Thanksgiving Dredge

Thanksgiving. Not my favorite holiday but it is a four day weekend so I’ll take it.

I woke at dark o’clock, did the 6 am Crossfit workout of the day (“Helen” 3xrowing 500 meters, 21 kettlebell swings, 12 pullups), and drove home in the false dawn feeling all virtuous about burning off the worst meal of the year six hours before I even ate it.  As I drove home, past Shoestring Bay and the little ducks paddling on still waters, I vowed not to write a cliche blog post about stuff I was thankful for, my most excellent Brussels sprouts and pancetta recipe, the tyranny of Black Thursday/Friday and rampant materialism, nor the existential silliness of holidays. Hell no. I wouldn’t post a picture of the Thanksgiving sunrise at Loop Beach just because the world needs to see another sunrise picture just as much as it needs to see 250 million Instagram/Twitter shots of roasted wallboard-tasting turkeys today.

I can handle holidays that commemorate dead people, the birthdays of dead people, the anniversary of big days (the Fourth of July commemorates an event that actually took place on the Second of July), and weird pagan-religious rites like Halloween. The Swiss are the biggest holiday takers I’ve ever known. Their best is Sechselauten, or the Burning of the Bööög — when they celebrate spring by burning old man winter in the form of a snowman effigy packed with fireworks. The local burgermeisters and “guilds” dress up in halloween costumes, booze it up on firewater made from distilled cherry pits, play off-key brass instruments and scare the bejeezus out of school kids waiting at the tram stops at the good and healthy drunken hour of 7 am. I witnessed the burning of the Bööög in Zurich and had it explained to me in a multicultural out-of-body experience by an Irishwoman who was as confounded by Swiss eccentricities as I was.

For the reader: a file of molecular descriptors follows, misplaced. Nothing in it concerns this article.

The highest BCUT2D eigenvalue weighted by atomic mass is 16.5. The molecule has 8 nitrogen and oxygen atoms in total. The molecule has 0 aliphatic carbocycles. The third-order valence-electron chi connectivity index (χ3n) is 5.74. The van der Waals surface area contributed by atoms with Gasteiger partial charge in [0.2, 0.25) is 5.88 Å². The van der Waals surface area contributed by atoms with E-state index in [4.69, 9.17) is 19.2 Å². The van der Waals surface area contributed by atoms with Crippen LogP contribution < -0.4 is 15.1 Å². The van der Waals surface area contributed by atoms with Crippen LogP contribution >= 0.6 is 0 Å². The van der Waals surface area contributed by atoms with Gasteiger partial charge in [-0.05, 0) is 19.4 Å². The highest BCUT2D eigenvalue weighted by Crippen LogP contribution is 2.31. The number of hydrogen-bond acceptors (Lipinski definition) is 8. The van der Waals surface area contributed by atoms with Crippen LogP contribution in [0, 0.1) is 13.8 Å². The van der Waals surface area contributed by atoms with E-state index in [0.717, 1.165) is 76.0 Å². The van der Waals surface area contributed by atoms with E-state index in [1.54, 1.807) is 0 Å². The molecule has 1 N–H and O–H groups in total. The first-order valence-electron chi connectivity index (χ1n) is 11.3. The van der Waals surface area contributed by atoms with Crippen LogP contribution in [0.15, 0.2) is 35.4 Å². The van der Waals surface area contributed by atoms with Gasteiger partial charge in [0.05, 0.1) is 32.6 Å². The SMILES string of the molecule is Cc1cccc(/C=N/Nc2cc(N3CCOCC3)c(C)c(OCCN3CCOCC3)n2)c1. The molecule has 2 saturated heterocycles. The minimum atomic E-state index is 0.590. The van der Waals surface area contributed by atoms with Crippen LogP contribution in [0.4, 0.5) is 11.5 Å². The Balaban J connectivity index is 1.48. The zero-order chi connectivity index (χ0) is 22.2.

I won’t be a scrooge and poop on Thanksgiving. (Actually, in reading this after posting it, I am going to do exactly that). So what if the Pilgrims didn’t sit down on the last Thursday of November and break bread with the Wampanoags?  Who knows what they ate. Who cares? It doubtlessly sucked. There wasn’t a lot of balsamic vinegar and wedges of Stilton hanging around Plymouth in 1620.  They ate bad watery squash, maybe an unseasoned striper which tastes like a fishy newspaper in the best of times, some venison and maybe, just maybe, a wild turkey. Half of the Pilgrims were dead or dying from scurvy, scarlet or yellow fever, dropsy, scabies, etc.. The Wampanoags were there because they needed some allies with guns to protect them from the other tribes that had been kicking their plague-decimated butts. Now the Wamps call it a “Day of Mourning” and with good reason as they eventually had their asses kicked and saw their survivors deported to Bermuda or confined to Mashpee.

Thanksgiving is just another concocted holiday up there with Secretary’s Day and Mother’s Day we celebrate thanks to lobbyists on a mission a century and a half ago. In the case of Thanksgiving that lobbyist was Sara Josepha Hale — author of “Mary Had a Little Lamb”. She wrote letters for decades to Congress demanding a national holiday of Thanks. Lincoln obliged, making the holiday official in 1863 — when there was absolutely nothing in America to give thanks for — and it wasn’t until the 1870s that the day became nationally observed, coinciding with a revival of interest in the Pilgrims who had been all but forgotten by time, but were dusted off and held up by some ardent patriots like Ms. Hale as the true forefathers of the country.